Safari exploit gives your contact info to malicious websites
In a report on security in the first half of 2010 Apple has claimed the top spot in the number of security vulnerabilities in their OS and software. According to a report from the security company Secunia, Apple is followed by Oracle and then Microsoft in the number of security flaws reported. It's worth noting that this report does not weigh the severity of these vulnerabilities, only the overall number of them.
Safari itself ranks slightly better in the number of vulnerabilities found in 3rd party applications, taking the number two spot right after Mozilla's Firefox. It may not come as any surprise then that a major Safari exploit was publicly reported yesterday by Jeremiah Grossman, the founder of WhiteHat Security.
The exploit lets malicious sites retrieve your personal data from your Address Book in both Safari 4 & 5 if you have enabled the option to allow Safari to AutoFill web forms with your Address Book info. The exploit does not require the user to even see the forms, it can all happen automatically without you having any idea that you just gave the site your name, company, city, state, country, email and other form data you may have added to your Address Book entry.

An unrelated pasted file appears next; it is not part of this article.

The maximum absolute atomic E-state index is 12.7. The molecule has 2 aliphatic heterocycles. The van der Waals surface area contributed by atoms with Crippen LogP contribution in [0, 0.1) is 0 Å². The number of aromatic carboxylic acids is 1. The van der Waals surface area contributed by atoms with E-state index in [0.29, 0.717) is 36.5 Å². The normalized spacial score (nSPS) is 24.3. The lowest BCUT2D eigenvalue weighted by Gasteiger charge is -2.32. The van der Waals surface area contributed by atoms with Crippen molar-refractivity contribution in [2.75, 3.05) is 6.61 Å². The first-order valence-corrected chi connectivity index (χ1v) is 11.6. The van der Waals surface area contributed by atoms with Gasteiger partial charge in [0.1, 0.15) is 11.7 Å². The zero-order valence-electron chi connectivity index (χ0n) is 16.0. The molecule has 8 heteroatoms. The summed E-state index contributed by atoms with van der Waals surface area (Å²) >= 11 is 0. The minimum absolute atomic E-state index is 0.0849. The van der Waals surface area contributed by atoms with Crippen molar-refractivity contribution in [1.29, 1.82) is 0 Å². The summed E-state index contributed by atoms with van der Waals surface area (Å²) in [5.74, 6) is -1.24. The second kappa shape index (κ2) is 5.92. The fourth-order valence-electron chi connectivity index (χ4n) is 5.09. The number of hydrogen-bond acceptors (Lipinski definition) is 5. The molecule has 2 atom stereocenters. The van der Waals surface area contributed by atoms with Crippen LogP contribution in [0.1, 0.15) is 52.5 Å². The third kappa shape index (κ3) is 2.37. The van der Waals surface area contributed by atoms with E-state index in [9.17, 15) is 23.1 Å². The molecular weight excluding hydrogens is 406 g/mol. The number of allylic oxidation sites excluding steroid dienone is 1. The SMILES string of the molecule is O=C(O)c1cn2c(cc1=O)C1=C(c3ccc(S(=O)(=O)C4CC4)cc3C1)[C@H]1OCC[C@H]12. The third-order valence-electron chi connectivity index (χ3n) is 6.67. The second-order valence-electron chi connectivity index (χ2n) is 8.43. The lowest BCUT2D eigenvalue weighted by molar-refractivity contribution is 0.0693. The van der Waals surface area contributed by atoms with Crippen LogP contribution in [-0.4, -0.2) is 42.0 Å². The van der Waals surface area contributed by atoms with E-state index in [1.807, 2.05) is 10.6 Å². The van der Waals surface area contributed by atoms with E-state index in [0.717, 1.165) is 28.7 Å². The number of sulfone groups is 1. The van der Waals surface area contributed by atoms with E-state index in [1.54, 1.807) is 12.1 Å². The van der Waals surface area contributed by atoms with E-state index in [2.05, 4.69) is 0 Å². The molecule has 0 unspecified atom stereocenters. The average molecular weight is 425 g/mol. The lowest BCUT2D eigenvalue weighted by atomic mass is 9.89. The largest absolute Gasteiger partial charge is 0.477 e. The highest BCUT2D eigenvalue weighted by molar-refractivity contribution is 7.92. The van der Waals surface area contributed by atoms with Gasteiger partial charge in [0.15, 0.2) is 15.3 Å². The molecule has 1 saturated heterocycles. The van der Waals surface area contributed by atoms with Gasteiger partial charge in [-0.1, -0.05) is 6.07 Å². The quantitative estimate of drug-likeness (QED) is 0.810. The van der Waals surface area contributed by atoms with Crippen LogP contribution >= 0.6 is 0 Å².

It's important to note that this vulnerability does apply to Safari for Windows as well, but it will only grab the personal information you've explicitly typed into Safari directly.
Jeremiah also mentions that he did report this vulnerability privately to Apple on June 17th.
[Hat tip Techmeme & Ars Technica]
Subscribe to Newsletter
Software Updatesmore updates
- Automatic targets teen drivers with License+ service
- Dropbox adds support for TouchID
- YouTube for iOS gets updated with full support for iPhone 6 and 6 Plus
- iOS 8.0.1 update now available (Updated -- Don't update!)
- NFL Mobile updated for 2014 Season with new Fantasy Football features, NFL Now integration
- Yahoo Mail improves email inbox searching with new filtering options